EX3: 2D Bouncing Ball

Today we started learning about the ‘Principles of Animation’ and were tasked on applying it in Adobe Animate during the lesson.

There are 12 principles of animation, and these were developed by the older members of Disney’s Animation studio.

These include:
– Squash n’ Stretch
– Anticipation
– Staging
– Pose to Pose (Straight aheads)
– Follow Through and Overlapping
– Arcs
– Slow-in and Slow-out
– Solid Drawings
– Exaggeration
– Secondly Action
– Timing
– Appeal

And then made an animation of a bouncing ball, which would use five of these principles, timing, arcs, pose-to-pose, squash n’ stretch and slow-in and slow-out.

Making the animation:

For this task we used our copies of Adobe Animate CC 2017, and had the option to draw the ball each time, or use the shape tool to create them.

First I created the arcs (remember, everything uses arcs!!) with the pen tool, and created 5, each decreasing in height after the other as this will be the path the ball will follow, I wanted the path to be more realistic, as to not look jarring in the ball’s movement. I also added the ground for the ball to be bouncing on.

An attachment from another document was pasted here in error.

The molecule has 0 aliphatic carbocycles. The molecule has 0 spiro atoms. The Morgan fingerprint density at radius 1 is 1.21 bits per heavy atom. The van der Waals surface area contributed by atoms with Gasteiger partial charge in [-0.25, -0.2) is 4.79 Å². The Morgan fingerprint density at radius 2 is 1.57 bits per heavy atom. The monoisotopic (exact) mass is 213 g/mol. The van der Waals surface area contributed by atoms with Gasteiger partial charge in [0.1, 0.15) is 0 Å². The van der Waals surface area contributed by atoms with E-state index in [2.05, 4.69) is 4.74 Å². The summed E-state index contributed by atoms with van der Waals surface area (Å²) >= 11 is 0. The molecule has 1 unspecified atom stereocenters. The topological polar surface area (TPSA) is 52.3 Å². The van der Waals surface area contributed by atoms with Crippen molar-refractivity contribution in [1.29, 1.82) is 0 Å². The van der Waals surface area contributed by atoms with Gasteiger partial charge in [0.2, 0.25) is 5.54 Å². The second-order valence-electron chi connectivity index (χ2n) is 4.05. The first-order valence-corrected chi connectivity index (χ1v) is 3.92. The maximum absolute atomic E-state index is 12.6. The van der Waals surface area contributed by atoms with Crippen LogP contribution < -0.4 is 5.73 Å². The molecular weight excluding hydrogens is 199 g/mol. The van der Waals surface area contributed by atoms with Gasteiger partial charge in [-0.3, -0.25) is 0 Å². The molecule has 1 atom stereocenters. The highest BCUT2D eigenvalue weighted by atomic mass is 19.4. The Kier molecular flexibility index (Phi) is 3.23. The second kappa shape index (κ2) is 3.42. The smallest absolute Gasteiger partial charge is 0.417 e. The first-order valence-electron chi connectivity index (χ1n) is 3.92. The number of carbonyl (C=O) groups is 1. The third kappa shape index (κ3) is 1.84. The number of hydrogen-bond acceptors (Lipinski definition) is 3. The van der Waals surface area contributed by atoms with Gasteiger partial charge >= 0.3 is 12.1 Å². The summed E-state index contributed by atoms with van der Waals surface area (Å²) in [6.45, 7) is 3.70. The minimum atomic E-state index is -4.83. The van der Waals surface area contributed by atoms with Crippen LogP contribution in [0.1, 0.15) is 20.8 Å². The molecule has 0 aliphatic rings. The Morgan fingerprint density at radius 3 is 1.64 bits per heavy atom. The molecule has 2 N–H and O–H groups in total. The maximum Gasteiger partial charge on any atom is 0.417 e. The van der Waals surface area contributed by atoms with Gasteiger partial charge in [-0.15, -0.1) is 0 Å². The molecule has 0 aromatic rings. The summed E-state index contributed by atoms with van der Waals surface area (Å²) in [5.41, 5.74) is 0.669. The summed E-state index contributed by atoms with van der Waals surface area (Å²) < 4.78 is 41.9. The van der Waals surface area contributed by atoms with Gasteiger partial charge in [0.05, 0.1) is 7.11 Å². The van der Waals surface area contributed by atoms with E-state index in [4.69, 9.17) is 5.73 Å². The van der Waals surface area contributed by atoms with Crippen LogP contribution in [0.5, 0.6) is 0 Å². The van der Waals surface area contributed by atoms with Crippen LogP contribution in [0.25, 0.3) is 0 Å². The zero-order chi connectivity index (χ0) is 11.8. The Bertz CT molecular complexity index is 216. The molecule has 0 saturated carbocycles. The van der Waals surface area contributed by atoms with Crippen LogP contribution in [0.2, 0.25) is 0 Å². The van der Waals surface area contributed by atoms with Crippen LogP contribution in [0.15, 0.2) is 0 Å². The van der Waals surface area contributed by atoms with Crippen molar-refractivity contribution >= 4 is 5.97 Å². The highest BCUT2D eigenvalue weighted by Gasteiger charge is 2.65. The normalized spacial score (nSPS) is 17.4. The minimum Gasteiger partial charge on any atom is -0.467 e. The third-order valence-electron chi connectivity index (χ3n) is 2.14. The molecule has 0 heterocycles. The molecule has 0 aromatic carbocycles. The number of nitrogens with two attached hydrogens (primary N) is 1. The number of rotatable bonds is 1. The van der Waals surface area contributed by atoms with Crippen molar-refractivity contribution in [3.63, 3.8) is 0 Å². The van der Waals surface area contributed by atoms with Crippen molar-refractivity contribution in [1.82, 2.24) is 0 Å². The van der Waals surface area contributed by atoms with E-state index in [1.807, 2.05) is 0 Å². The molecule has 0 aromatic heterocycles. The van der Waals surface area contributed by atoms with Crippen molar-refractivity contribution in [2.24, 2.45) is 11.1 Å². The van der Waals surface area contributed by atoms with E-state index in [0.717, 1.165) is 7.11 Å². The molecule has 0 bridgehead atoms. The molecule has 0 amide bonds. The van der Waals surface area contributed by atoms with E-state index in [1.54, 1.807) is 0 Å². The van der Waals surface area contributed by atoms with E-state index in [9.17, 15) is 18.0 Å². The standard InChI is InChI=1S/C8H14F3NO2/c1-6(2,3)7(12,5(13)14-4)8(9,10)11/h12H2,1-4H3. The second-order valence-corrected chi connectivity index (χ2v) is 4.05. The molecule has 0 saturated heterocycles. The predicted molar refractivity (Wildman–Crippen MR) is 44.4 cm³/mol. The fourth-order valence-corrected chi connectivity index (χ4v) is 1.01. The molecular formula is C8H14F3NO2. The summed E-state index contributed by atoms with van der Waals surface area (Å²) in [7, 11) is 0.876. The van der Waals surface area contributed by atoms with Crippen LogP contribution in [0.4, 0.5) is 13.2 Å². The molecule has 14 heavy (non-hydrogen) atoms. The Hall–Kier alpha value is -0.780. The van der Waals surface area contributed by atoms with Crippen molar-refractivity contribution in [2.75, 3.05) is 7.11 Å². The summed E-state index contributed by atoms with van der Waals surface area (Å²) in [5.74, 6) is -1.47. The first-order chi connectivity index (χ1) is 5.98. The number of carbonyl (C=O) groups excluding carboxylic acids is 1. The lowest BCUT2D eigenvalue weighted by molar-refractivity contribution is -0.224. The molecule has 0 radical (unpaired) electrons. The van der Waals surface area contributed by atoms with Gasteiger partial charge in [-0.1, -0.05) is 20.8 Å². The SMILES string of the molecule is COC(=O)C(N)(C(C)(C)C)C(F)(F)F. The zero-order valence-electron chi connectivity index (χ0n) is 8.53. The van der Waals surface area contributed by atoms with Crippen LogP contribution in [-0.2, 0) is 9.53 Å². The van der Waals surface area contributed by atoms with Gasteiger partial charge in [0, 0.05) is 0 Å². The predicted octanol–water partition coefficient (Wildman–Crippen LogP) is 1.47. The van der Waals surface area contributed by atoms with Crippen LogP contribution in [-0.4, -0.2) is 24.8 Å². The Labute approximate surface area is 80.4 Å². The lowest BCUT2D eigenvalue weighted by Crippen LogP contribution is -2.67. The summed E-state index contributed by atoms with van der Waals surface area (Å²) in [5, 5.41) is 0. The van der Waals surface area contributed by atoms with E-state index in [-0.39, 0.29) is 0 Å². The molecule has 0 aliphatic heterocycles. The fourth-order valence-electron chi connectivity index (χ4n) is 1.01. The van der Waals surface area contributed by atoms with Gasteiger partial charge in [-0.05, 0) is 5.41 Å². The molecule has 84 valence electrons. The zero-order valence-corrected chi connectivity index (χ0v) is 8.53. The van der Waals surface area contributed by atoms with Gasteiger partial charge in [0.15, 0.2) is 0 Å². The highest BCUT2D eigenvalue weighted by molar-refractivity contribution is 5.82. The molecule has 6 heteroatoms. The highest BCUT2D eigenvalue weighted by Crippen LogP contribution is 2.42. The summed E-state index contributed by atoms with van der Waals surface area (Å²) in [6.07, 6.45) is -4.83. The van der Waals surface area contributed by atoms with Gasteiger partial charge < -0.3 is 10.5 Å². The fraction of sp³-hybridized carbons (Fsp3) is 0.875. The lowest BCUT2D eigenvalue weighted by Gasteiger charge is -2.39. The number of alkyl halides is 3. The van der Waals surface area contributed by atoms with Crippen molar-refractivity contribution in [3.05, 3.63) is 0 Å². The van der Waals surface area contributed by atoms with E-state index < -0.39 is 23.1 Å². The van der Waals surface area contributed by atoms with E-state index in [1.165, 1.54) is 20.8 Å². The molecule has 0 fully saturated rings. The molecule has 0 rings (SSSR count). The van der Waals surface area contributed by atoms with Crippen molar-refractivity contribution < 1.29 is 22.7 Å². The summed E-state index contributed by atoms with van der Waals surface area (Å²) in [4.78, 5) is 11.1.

ball1.png
The arcs are a little messy as I am inexperienced with the pen tool, but they got the job done.

Like mentioned above, the arcs are used to calculate the weight of the ball as it is moving, we can then apply squash and stretch to to show this and the speed in the animation by manipulating the ball’s height and width.

ball 2

Instead of animating the entire piece, we used a technique called ‘pose-to-pose’, wherein we applied keyframes of the ball in the bottom and top of each arc, and then filled in the in-between frames.

ball 3.png
Using onion skin to help determine where the subject in the next frame should be placed.

Leaving me with this result:

ballmove1.gif

As we can see, I used slow-in and slow-out by having more drawings at the start of the arcs to help calculate the timing.

Without the arc, I’m left with this result.ballmove2.gif

I’m quite satisfied with this, but if I were to attempt this again, I’d pay more attention to applying the ‘slow-in and slow-out’ principle, as I feel the ball looks unnatural at the very end of the cycle.

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